FIG. 5 shows a more detailed circuit diagram of part of the amplifier chain and feedback means of FIG. 3. The circuit of FIG. 5 uses the bias control principle of FIG. 4. A signal at 59 output from coupler 8 passes to amplifiers 60,61 which amplify and mirror the signal. Their output passes to bias circuits 62,63,64 which correspond to circuits 47,48,49 in FIG. 3. In the bias circuits the values of resistors R1 to R6 and Rc1 to Rc3 can be selected to provide the desired degree of bias control of each of the amplifiers 37,38,39. The ratios of R1 to R2, R3 to R4 and R5 to R6 determine the rate at which the current increases to each amplifier 37,38,39 as the detected interferer strength increases. Suitable values of these resistors may, for example, be:
R1 =30 kΩ
R2 =10 kΩ
R3 =20 kΩ
R4 =10 kΩ
R5 =10 kΩ
R6 =10 kΩ
Rc1 to Rc3 can then be fixed so that each amplifier 70,71,72 draws the required current. For instance, if Vcc=Vcc'=10V the values of those resistors could be:
Rc1 =6.8 kΩ
Rc2 =6 kΩ
Rc3 =4.3 kΩ
so that all the amplifiers 70,71,72 draw 1 mA. Then if, because of an interferer, Vcc" falls to, say half of Vcc', i.e. 5V:
Ic1 =1.8 mA
Ic2 =1.3 mA
Ic3 =1.6 mA
The ratios are thus selected to provide suitable levels of feedback in the system, for example to provide a suitable compromise between power consumption and linearity of the amplifier chain.
FIG. 6 illustrates a second example of how the the amplifiers 37 to 39 could be adjusted, this time useing negative series feedback. FIG. 6 shows amplifier 73 (a bipolar transistor), which represents a second potential embodiment of amplifier 39 in FIG. 3. The emitter of the transistor is connected to ground through a resonant circuit 74, which, together with amplifier 75, is analogous to the control circuit 49 in FIG. 3. The input 76 to the control circuit is mirrored by amplifier 75 so that the voltage at 77 decreases as the voltage at 76 increases. The amplified signal at is connected at 77 to the resonant circuit 74. The resonant circuit has two limbs connected in parallel. One limb is inductive and the other capacitive. The amplified signal is introduced into the resonant circuit at a point between varactor 78 and capacitor 79, so that a signal at 76 due to a strong interferer in the received signal will cause the capacitance of the varactor 78 to increase, together with the effective inductance on the emitter of the amplifier 73. Again, the linearity of the amplifier 73 (as measured by its IIP3 for example) will tend to improve, particularly at high signal strengths. The effect of this will be to reduce any de-sensitisation and distortion in the amplifier's output, caused by the strong interferer, of the in-band signals. Further details of this arrangement are given in co-pending UK patent application number 9619705.8.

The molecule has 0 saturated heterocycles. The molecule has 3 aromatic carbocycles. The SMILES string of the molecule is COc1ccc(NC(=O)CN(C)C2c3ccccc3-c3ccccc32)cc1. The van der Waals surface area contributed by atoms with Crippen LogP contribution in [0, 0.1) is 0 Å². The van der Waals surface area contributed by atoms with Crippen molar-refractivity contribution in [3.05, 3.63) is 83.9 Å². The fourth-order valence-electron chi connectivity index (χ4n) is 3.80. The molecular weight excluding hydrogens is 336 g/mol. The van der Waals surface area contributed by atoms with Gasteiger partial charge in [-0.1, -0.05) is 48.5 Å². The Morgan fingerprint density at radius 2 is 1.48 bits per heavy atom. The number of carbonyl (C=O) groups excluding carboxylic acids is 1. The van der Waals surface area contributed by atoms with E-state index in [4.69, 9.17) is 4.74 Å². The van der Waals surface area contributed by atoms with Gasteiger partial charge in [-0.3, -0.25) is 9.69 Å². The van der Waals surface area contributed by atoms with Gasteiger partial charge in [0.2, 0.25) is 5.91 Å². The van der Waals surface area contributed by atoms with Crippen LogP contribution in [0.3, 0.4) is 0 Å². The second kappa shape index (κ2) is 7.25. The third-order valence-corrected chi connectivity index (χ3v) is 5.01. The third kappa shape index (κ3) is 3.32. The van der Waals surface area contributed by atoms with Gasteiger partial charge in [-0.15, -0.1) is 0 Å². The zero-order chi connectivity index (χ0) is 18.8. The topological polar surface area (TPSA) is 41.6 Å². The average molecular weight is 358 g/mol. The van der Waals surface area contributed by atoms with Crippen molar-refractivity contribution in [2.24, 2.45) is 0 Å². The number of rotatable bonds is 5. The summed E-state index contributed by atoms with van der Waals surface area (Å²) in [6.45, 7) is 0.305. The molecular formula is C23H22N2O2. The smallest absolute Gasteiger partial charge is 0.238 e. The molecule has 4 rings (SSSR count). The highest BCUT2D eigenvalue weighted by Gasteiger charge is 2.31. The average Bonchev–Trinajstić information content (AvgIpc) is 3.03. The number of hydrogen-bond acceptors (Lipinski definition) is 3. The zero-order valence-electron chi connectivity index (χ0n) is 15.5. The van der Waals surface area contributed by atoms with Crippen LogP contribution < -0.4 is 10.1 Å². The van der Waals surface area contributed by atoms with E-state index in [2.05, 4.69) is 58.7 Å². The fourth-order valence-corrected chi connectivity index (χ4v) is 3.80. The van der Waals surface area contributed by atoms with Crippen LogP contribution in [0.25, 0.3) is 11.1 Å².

The present invention includes any novel feature or combination of features disclosed herein either explicitly or implicitly or any generalisation thereof irrespective of whether or not it relates to the claimed invention or mitigates any or all of the problems addressed. In view of the foregoing description it will be evident to a person skilled in the art that various modifications may be made within the scope of the invention.